Eyeglass frame materials greatly expand your options for a new look. While shopping for new eyeglasses or sunglasses, ask us for advice about variety in colors, durability, lightness, favorite brands, hypoallergenic materials and uniqueness.
In fact, finding eyeglasses with the qualities that are most important to you could be as simple as choosing the right frame material, because each type has its own unique strengths.
If you want the colors of the rainbow, then zyl (zylonite, or cellulose acetate) is your material. Zyl is a very cost-effective and creative option for eyewear and is lightweight. Particularly popular right now are laminated zyl frames that have layered colors. Look for light colors on the interior sides, which can make your eyewear "disappear" from your visual field when you wear them. An all-black frame, on the other hand, is visible at all times on both interior and exterior sides.
Eyeglasses made of nylon first were introduced in the late 1940s. Because of brittleness and other problems, eyeglass manufacturers switched to blended nylon (polyamides, co-polyamides and gliamides). Today's blended nylon frames are both strong and lightweight.
Nylon is also a premier material for sports and performance frames, typically made of gliamides, grilamid or trogamid materials that are very resistant to hot and cold and are more flexible, yet also stiff. Nylon also is easily molded into today's popular wraparound styles, as well as other shapes that are difficult to produce.
Plastic frames do have some drawbacks. They are easier to break than metal frames, they will burn (but are not easily ignited), and aging and exposure to sunlight decrease their strength slightly. Color can fade over time, but not as much with modern materials.
Monel — a mixture of any of a broad range of metals — is the most widely used material in the manufacture of eyeglass frames. Its malleability and corrosion resistance are pluses.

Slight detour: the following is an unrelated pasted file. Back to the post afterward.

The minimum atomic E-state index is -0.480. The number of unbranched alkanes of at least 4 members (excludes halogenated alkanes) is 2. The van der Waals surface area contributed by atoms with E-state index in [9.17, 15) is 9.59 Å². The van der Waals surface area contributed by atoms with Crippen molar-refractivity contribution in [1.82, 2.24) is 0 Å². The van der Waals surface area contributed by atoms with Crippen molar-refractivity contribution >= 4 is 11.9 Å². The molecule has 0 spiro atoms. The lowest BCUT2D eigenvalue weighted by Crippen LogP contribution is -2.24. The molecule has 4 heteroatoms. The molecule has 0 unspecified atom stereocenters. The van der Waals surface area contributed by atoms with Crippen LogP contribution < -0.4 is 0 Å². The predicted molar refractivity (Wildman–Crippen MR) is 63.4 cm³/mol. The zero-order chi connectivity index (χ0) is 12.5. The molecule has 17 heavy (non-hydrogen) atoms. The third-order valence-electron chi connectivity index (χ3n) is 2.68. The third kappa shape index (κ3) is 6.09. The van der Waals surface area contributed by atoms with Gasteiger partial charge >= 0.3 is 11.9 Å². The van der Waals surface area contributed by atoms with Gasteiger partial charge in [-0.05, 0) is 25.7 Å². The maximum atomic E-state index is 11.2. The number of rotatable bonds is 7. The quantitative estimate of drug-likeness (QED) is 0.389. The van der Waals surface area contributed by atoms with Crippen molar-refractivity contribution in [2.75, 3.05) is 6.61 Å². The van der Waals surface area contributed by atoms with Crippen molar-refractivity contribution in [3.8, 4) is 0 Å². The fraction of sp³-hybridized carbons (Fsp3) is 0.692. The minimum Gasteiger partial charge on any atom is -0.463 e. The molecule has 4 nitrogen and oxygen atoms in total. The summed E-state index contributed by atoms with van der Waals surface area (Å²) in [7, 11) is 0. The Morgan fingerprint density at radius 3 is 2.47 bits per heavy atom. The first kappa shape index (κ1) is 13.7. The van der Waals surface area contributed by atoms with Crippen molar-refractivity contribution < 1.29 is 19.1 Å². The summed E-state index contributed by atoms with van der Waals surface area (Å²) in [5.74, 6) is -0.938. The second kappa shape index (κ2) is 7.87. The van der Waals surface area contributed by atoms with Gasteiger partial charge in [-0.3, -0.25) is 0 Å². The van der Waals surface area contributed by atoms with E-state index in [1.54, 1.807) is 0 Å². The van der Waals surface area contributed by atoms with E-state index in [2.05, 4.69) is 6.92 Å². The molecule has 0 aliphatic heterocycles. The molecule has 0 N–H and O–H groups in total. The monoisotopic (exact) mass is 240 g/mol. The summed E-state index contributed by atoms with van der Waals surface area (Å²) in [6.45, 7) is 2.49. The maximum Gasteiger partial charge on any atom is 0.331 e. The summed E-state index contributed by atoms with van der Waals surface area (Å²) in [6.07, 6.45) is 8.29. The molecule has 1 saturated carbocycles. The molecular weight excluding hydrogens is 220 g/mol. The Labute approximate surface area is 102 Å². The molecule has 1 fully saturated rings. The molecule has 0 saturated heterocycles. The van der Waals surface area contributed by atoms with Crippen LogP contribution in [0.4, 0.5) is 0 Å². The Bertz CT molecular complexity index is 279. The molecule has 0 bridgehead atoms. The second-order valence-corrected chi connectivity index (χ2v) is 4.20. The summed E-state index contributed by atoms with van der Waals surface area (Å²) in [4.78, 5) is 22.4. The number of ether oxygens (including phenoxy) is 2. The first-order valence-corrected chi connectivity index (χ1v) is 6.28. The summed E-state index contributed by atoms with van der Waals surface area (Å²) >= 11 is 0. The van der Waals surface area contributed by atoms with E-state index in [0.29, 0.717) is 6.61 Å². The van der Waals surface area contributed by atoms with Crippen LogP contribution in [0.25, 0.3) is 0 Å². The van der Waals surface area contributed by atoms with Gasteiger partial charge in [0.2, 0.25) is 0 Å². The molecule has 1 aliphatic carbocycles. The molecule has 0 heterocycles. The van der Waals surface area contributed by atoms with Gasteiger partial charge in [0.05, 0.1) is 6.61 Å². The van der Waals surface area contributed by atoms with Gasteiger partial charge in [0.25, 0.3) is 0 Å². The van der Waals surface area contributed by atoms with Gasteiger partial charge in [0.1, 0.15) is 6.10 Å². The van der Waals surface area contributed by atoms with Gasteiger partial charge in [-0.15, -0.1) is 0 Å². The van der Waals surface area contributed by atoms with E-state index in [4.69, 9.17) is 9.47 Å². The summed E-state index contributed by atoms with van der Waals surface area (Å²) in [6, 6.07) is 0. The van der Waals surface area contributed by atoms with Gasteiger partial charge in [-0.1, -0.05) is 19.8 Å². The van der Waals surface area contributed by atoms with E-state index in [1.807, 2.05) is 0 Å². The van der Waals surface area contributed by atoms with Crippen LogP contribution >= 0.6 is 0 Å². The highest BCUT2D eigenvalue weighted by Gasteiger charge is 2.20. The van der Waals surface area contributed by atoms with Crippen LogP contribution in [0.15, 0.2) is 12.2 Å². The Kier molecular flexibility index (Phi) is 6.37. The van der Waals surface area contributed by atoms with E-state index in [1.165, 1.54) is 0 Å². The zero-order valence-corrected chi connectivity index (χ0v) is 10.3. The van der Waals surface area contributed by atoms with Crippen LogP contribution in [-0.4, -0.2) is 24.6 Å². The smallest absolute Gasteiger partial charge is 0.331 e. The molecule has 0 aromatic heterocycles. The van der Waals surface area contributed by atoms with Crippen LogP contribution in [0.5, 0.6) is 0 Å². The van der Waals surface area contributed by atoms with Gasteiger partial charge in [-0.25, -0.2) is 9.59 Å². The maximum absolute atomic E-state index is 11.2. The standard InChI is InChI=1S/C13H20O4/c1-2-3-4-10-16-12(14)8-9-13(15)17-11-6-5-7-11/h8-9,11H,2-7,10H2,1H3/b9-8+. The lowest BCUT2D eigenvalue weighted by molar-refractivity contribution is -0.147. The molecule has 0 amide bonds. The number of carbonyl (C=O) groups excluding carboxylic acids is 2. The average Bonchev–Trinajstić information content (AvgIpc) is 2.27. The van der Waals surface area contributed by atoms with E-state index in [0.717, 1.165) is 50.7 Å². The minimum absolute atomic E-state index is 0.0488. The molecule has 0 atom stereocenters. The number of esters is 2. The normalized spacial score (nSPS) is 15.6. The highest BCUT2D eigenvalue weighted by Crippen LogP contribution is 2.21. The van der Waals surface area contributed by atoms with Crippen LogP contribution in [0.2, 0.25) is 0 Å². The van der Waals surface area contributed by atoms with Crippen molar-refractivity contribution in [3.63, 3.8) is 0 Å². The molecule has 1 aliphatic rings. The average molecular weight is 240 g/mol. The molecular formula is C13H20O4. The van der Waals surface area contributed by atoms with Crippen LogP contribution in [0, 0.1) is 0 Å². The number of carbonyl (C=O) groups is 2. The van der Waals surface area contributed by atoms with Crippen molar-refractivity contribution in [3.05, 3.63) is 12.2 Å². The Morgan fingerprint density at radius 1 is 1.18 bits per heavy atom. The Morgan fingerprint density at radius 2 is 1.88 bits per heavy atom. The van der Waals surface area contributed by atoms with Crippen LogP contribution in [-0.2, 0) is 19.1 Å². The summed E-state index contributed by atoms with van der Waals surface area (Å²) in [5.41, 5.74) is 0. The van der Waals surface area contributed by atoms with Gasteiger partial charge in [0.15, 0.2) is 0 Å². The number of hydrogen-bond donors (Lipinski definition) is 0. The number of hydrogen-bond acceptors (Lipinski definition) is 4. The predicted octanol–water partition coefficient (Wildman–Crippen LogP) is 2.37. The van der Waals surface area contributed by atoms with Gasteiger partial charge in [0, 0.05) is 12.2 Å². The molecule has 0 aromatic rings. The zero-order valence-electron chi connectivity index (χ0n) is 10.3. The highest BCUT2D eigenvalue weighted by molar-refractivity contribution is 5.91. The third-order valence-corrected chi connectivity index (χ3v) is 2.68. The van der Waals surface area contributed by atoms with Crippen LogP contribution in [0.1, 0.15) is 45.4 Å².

Still, it is not 100 percent corrosion-resistant: for some people, monel can react with their skin chemistry. But this is preventable if the right kind of plating, such as palladium or other nickel-free options, is used.
Many frames are made from titanium and beta-titanium styles these days; titanium is a silver-gray metal that's lightweight, durable, strong and corrosion-resistant. It has been used for everything from the Gemini and Apollo space capsules to medical implants such as heart valves.
Titanium eyewear can be produced in a variety of colors for a clean, modern look with a hint of color. And they're hypoallergenic.
Some titanium farmes are made from an alloy that is a combination of titanium and other metals, such as nickel or copper.
Beryllium, a steel-gray metal, is a lower-cost alternative to titanium eyewear. It resists corrosion and tarnish, making it an excellent choice for wearers who have high skin acidity or spend a good amount of time in or around salt water.
Beryllium is also lightweight, very strong, very flexible and available in a wide range of colors.
Stainless steel frames and surgical stainless are another alternative to titanium. Qualities of stainless steel frames include light weight, low toxicity and strength; many stainless steel frames also are nickel-free and thus hypoallergenic.
Stainless steel is readily available and reasonably priced. It's an alloy of steel and chromium, and may also contain another element. Most stainless steels contain anywhere from 10 to 30 percent chromium, which provides excellent resistance to corrosion, abrasion and heat.
Frames made from aluminum are lightweight and highly corrosion-resistant. Aluminum is used primarily by high-end eyewear designers because of the unique look it creates.
Aluminum is not only the world's most abundant, but also the most widely used, nonferrous material. Pure aluminum is actually soft and weak, but commercial aluminum with small amounts of silicon and iron is hard and strong.